Y 0. 375 5. 375X 1 9. 250X 2

73

Source of variation SS df MS

Regression SSRX 1 , X 2 402. 250 2 MSRX 1 , X 2 201. 125

Error SSEX 1 , X 2 17. 625 5 MSEX 1 , X 2 3. 525

Total SSTO 419. 875 7

b) Regression

of Y on X 1

Y 23. 500 5. 375X 1

Source of variation SS df MS

Regression SSRX 1 231. 125 1 MSRX 1 231. 125

Error SSEX 1 188. 750 6 MSEX 1 31. 458

Total SSTO 419. 875 7

c) Regression of Y on X 2

Y 27. 250 9. 250X 2

Source of variation SS df MS

Regression SSRX 2 171. 125 1 MSRX 2 171. 125

Error SSEX 2 248. 750 6 MSEX 2 41. 458

Total SSTO 7

X 2 are the same, whether only the given independent variable is included

in the model or both independent variables are included. This is result of

the two independent variables being uncorrelated.

Another important feature is related to the sum of squares. Note from a)

that the error sum of squares when both X 1 and X 2 are included in the model is

SSEX 1 , X 2 17. 625. When only X 1 is included in the model, the error sum

of squares is SSEX 1 188. 750. We may ascribe the difference:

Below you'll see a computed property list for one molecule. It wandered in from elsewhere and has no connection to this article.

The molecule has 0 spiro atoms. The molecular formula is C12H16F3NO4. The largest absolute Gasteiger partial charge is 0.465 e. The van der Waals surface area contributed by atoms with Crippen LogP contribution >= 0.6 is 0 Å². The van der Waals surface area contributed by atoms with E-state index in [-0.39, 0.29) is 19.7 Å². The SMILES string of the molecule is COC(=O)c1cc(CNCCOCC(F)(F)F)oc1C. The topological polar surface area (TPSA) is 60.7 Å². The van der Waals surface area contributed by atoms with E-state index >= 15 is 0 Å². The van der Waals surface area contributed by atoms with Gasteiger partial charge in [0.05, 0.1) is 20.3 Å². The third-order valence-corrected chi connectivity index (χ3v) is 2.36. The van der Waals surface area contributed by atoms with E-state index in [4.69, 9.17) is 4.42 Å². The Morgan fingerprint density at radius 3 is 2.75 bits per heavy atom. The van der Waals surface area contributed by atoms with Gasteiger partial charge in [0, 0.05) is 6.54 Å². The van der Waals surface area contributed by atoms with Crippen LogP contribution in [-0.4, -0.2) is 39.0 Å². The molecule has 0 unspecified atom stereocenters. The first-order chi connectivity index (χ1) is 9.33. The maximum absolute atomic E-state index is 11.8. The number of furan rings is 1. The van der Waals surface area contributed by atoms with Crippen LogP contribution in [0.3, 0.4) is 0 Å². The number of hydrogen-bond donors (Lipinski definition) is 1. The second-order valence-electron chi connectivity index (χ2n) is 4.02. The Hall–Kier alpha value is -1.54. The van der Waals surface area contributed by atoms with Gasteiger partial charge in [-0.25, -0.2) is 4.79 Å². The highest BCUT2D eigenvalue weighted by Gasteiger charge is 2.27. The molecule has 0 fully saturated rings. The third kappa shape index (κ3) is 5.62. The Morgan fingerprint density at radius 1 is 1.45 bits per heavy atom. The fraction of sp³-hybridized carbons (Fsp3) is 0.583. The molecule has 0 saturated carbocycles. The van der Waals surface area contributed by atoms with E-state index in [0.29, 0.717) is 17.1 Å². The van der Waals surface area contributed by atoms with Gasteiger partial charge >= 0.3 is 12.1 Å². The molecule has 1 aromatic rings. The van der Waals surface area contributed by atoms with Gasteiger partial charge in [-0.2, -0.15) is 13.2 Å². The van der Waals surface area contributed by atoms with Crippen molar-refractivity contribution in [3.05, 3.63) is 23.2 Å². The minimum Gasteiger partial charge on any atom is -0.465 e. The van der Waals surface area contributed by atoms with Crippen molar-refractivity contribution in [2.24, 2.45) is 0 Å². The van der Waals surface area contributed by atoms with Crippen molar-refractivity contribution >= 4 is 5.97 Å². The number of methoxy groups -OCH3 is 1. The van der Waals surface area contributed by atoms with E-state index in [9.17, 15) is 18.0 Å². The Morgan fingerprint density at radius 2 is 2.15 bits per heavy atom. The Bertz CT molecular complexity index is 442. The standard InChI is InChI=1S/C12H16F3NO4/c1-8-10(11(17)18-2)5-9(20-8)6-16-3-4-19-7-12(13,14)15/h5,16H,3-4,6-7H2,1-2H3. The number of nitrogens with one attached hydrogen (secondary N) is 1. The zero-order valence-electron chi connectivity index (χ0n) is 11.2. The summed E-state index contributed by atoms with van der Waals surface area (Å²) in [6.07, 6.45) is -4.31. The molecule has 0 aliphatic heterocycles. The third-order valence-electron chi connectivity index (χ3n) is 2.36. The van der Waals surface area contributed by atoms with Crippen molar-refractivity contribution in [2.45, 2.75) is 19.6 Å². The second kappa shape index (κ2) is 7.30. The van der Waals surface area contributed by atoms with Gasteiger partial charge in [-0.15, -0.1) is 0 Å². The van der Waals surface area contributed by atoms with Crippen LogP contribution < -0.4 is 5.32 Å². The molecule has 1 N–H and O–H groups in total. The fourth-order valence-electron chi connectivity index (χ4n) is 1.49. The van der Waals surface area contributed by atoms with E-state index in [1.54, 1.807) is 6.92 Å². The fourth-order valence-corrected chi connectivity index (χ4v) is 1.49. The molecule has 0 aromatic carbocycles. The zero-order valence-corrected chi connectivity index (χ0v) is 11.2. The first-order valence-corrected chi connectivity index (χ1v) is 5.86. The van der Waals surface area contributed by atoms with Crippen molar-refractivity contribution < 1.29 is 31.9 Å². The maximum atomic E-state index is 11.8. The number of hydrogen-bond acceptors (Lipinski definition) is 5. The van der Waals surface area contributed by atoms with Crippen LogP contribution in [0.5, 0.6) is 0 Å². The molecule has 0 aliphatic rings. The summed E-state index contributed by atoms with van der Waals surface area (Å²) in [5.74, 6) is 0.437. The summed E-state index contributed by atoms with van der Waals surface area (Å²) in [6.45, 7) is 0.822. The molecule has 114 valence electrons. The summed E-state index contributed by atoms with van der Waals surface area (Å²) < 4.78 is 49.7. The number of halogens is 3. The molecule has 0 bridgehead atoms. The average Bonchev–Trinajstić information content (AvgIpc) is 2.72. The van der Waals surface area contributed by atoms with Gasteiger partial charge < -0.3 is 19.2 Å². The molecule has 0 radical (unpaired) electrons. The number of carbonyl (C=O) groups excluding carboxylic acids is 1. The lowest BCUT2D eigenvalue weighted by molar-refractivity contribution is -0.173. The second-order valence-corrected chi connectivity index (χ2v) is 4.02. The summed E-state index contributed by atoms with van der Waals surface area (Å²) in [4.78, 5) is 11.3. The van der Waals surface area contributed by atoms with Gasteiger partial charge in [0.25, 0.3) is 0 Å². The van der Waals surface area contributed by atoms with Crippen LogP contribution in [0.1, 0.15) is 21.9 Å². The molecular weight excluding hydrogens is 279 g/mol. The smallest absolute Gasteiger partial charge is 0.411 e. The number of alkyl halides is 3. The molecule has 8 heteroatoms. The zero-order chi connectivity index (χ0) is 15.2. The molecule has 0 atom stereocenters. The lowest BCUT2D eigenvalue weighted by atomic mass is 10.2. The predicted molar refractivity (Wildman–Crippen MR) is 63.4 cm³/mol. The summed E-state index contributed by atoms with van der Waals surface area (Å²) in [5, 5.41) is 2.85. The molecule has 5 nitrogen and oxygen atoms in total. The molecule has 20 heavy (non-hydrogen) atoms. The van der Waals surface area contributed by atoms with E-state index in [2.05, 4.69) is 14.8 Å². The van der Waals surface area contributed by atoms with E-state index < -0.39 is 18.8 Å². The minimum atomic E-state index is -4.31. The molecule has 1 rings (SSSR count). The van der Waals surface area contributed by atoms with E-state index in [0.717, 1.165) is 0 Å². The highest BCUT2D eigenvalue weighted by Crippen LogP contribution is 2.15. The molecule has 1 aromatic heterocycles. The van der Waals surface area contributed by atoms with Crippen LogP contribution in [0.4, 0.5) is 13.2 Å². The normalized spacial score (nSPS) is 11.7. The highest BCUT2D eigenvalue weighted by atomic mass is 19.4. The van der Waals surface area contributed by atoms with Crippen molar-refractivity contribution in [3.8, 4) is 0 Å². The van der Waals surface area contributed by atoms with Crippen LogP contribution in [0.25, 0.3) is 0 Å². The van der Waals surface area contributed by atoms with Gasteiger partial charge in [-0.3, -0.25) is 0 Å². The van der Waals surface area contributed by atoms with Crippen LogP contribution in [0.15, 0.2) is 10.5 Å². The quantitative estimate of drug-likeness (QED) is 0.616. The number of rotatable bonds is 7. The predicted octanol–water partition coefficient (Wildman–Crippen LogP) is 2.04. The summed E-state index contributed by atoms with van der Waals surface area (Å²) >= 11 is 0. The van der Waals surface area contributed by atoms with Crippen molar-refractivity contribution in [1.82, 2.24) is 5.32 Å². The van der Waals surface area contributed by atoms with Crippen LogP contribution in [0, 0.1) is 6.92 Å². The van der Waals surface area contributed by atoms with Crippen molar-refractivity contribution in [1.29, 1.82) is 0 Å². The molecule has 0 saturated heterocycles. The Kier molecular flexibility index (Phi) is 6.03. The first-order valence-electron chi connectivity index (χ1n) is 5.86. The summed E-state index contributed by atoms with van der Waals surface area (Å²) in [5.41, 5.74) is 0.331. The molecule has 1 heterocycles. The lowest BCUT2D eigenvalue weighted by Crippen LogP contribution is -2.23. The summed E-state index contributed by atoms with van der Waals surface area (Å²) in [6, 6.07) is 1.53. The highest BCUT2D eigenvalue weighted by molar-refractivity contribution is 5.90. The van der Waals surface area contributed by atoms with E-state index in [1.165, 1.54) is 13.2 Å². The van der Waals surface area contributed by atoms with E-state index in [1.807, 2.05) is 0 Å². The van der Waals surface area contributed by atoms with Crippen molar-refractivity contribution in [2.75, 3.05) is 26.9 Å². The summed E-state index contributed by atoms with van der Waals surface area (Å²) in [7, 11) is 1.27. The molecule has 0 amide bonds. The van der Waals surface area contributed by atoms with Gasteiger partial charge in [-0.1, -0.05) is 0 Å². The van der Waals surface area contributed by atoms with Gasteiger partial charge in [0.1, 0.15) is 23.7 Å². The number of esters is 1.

SSEX 1 − SSEX 1 , X 2 188. 750 − 17. 652 171. 125

to the effect of X 2 . We shall denote this difference by SSRX 2 ∣ X 1

(8.1) SSRX 2 ∣ X 1 SSEX 1 − SSEX 1 , X 2

This is equal in our case to SSRX 2 . The reason for this is that X 1 and X 2

are uncorrelated. The story is the same for independent variable X 2 . Let

(8.2) SSRX 1 ∣ X 2 SSEX 2 − SSEX 1 , X 2

In our example we have

SSRX 1 ∣ X 2 SSEX 2 − SSEX 1 , X 2 248. 750 − 17. 625 231. 123

and again it is equal to SSRX 1 .

The table III.1 below contains data for study of the relation of body fat Y to triceps

skinfold thickness X 1 and thigh circumferences X 2 based on sample of 20 healthy

females.

Table III.1

X i,1 X i,2 Yi

19.50 43.10 11.90

74

24.70 48.80 22.80

30.70 51.90 18.70

29.80 54.30 20.10

19.10 42.20 12.90

25.60 53.90 21.70

31.40 58.50 27.10

27.90 52.10 25.40

22.10 49.90 21.30

25.50 53.50 19.30

31.10 56.60 25.40

30.40 56.70 27.20

18.70 46.50 11.70

19.70 44.20 17.80

14.60 42.70 12.80

29.50 54.40 23.90